Other Amateur Astronomers
Individual amateur astronomers are great contacts too, of course.
Like any personal interest, however, there are some dangers in relying too heavily on the opinions of one individual, especially a stranger.
- Not everyone has the gift of explaining things clearly and at an appropriate level of detail.
- Many individuals will give you advice based on what they are doing now, or wish they could do, which may be far beyond what is appropriate for you as a beginner. (e.g. you’ll find someone advising you that a 20″ Dobsonian is an ideal beginner telescope, because they have one or wish they did.)
An ideal astro-buddy would be:
- Available. They live in your neighbourhood, don’t mind visiting you, and don’t mind you visiting them. You want someone who will help you enjoy your telescope in your backyard, not convince you that you should buy a mountaintop observatory like theirs.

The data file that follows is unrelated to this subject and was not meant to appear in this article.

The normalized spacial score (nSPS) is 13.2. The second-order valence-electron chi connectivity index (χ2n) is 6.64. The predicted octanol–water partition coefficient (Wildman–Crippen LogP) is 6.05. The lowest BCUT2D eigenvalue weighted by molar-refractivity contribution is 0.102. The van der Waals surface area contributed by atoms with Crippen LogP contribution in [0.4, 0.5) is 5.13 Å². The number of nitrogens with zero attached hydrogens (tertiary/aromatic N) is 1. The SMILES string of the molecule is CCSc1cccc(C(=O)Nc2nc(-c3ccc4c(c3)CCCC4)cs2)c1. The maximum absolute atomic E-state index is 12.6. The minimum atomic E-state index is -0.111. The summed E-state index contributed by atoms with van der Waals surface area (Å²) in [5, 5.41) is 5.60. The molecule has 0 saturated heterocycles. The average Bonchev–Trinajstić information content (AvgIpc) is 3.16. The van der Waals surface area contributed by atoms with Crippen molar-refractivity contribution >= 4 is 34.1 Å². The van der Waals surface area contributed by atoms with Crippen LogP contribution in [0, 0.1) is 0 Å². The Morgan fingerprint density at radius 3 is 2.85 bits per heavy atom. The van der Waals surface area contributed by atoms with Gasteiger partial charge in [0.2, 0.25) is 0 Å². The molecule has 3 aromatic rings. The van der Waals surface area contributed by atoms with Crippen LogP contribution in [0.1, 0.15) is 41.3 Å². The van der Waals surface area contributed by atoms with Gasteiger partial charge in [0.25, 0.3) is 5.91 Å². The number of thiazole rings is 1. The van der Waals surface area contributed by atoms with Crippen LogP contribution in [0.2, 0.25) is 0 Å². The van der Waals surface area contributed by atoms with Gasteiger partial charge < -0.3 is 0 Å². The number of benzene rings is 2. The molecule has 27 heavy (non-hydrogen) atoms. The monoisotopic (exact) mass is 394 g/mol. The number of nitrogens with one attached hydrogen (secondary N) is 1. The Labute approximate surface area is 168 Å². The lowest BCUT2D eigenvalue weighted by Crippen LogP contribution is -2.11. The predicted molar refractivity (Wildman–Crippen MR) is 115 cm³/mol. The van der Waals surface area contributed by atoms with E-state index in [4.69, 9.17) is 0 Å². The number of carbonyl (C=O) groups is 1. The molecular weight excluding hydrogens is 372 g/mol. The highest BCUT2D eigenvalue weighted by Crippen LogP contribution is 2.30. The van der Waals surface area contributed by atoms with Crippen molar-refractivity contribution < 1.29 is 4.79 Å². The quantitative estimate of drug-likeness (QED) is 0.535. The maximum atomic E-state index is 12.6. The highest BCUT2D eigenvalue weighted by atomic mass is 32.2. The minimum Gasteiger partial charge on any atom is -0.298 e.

- Willing. They enjoy helping beginners. Some people really do; others may tolerate it but you’ll feel like you’re imposing.
- Clear. Capable of explaining complex things at an appropriate level of detail, neither making you dizzy nor making you feel like a child.
- Equipped. An ideal buddy would have the same general kind of scope as you, and experience in this and other styles, so they can help you operate your equipment and understand what it is capable of.
There are hundreds of good astronomy books, many of which are intended for beginners. The following recommendations are some books I actually own and think are appropriate. They are roughly in increasing order of complexity.